Much like the headphones, Sony has given these earbuds 3 noise level modes you can toggle through by tapping on the left earbud’s circular touch area. Cycling through Noise cancelling, Ambient sound, and Off is intuitive and easy, with a gentle voice alerting you which mode you’re in as you cycle through.
A tap and a hold on the left touch area gives way to a feature borrowed from the headphones – an ambient sound control that persists until you let go of the touch area. This is super useful for listening to outside alerts perhaps at a train station or an airport without having to take the earbuds out.
Let’s get this out of the way – Airpods sound like hot garbage compared to the WF-1000XM3.
With a good seal, these earbuds sound fantastic.
The powerful 0.24” driver delivers a deep, clear and rich sound, and in tandem with the 24-bit audio signal processing and in-built AMP and DAC, most people will find the character of the sound from these really enjoyable.
For me, they’re a tad lacking in the midrange (but I enjoy the default lower-end emphasis, it’s just good fun) – a symptom most earbuds face. However Sony’s Headphones Connect app allows you to custom adjust the EQ to your liking, allowing you to make up for any frequency ranges you prefer to prioritise.
The WF-1000XM3 has a high-quality, solid plastic build throughout.
The earbud is sleek and discreet, a modern look that doesn’t protrude too far out of your ear like some other designs. On the outside, the black version has a clean matte finish aside from its glossy circular touch area, and is accented with a rose gold coloured microphone ring and Sony logo, a design language shared from its bigger brother. Together with the name change (they’re both “M3” now), both the WF-1000XM3 and WH-1000XM3 look right at home next to each other.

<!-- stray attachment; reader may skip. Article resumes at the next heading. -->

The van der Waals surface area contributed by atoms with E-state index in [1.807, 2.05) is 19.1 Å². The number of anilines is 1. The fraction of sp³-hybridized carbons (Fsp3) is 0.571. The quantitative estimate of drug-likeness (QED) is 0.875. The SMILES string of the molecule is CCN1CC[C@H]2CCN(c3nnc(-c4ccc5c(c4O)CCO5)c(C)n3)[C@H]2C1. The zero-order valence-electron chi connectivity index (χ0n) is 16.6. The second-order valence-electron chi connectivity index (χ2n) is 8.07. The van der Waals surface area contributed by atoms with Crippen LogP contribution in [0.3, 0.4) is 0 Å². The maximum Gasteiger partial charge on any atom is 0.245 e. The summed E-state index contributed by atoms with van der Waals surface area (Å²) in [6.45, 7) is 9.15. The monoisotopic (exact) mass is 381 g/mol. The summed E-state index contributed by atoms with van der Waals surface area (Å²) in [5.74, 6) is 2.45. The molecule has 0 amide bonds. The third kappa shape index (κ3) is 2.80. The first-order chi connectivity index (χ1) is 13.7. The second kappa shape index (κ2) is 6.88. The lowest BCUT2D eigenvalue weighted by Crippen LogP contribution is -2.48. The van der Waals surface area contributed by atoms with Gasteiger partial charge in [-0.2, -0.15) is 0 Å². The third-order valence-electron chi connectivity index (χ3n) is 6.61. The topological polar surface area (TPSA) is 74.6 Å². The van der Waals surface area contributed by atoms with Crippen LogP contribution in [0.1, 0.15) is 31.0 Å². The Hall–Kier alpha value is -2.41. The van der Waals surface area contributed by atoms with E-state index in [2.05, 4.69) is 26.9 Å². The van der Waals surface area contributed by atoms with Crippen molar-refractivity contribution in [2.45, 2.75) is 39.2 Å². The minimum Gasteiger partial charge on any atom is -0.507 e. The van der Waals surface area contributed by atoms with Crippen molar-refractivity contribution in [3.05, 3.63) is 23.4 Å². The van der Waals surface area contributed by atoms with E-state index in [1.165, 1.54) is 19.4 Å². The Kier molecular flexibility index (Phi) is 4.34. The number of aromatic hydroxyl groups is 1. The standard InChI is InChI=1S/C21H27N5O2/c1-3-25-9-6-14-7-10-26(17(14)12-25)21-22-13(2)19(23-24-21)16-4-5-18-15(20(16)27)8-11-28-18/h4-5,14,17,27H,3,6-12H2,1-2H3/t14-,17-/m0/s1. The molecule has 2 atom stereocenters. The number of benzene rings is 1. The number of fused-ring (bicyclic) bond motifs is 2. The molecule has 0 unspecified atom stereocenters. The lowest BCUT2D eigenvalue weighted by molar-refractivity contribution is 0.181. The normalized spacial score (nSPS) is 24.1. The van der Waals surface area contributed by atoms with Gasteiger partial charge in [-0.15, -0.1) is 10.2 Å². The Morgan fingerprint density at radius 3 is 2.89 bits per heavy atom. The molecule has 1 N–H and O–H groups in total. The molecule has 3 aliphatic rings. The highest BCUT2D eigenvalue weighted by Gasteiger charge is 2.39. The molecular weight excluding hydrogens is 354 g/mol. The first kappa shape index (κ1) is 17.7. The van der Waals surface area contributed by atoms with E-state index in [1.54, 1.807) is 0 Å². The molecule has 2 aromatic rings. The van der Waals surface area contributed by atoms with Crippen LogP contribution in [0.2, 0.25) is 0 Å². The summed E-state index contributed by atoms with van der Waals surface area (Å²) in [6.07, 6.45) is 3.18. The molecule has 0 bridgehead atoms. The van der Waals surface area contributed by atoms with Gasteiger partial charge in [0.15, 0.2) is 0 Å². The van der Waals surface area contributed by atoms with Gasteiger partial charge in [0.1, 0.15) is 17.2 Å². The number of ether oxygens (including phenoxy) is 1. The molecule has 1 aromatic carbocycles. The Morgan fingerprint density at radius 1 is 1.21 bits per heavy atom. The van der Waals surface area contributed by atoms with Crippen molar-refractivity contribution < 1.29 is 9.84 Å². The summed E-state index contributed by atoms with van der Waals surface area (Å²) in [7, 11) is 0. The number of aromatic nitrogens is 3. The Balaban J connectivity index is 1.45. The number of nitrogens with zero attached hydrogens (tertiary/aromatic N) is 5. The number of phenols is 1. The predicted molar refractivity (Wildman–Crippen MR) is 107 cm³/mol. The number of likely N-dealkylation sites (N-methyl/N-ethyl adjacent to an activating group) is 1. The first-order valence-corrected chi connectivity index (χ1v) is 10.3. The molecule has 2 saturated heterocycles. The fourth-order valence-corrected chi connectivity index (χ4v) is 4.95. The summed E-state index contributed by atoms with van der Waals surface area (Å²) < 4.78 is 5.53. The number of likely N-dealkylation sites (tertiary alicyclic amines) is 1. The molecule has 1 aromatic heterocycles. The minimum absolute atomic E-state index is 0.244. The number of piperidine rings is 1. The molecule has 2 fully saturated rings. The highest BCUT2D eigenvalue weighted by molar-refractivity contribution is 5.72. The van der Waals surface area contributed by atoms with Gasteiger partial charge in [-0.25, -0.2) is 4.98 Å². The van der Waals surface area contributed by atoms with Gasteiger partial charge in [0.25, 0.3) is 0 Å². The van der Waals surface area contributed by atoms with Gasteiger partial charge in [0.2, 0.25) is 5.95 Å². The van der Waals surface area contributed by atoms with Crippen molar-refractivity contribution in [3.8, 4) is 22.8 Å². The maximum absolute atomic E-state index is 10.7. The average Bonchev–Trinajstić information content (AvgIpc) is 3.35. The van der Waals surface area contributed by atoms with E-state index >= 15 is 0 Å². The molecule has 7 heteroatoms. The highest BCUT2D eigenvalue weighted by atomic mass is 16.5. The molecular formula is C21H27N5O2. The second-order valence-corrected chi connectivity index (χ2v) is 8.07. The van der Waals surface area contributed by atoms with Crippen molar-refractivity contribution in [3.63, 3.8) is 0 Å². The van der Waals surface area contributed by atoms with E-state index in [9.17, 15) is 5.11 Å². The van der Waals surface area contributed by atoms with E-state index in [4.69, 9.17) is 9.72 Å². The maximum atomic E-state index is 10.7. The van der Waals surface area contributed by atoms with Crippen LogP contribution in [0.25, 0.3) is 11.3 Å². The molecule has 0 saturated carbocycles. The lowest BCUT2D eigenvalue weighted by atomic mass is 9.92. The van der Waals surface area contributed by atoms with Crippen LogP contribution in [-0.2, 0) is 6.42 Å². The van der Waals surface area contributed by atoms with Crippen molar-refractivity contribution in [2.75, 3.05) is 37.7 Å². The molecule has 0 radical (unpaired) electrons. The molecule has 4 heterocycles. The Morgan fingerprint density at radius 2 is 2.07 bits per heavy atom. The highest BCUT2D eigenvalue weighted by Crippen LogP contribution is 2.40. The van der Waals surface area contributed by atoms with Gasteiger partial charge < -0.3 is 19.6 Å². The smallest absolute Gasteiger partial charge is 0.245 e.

On the inside of the earbud, the base of the stem is thoughtfully considered, changing texture to a grippy, almost rubber like material to assist with securing the bud into your ear, while the rest of the stem houses a sensor and the drivers.
While it’s charging, the tips of both earbuds and the middle of the case light up red to indicate charging, while the buds light up blue when looking for bluetooth.
The case itself is black with a matte finish, topped with a rose gold coloured lid. Sony advertises up to 24 hours of total listening time, which I’ve found to be pretty close to the mark. It breaks down into 6 hours on the buds themselves and 3 extra charges using the case with noise cancelling on. Without it, the total hour count goes up to 32 – far more than what you get with even Airpods.
To power the juice to the earbuds, the WF’s also come with quick charging, where just 10 minutes of charging in the case will get you 90 minutes of playback. The case itself also charges via USB-C.
Should you get the Sony WF-1000XM3?
At $229USD, the WF-1000XM3’s are about the middle of the road when it comes to wireless earbuds. They’re slightly more expensive than Airpods (which are insanely overpriced anyway), but far less expensive than say, Bragi’s Dash Pro at $329USD.
That puts it in an interesting position when you consider the stellar noise cancellation technology brought down from the bigger headphones, paired with great sound quality that’s EQable, and wrap it in a sleek design that’s both great to look at and convenient to use.
For me, the WF-1000XM3 is an industry leading performer at an affordable price, and it’s most certainly going to be a mainstay not only my travel kit, but in my every carry too.
Discover the Sony WF-1000XM3 on Amazon.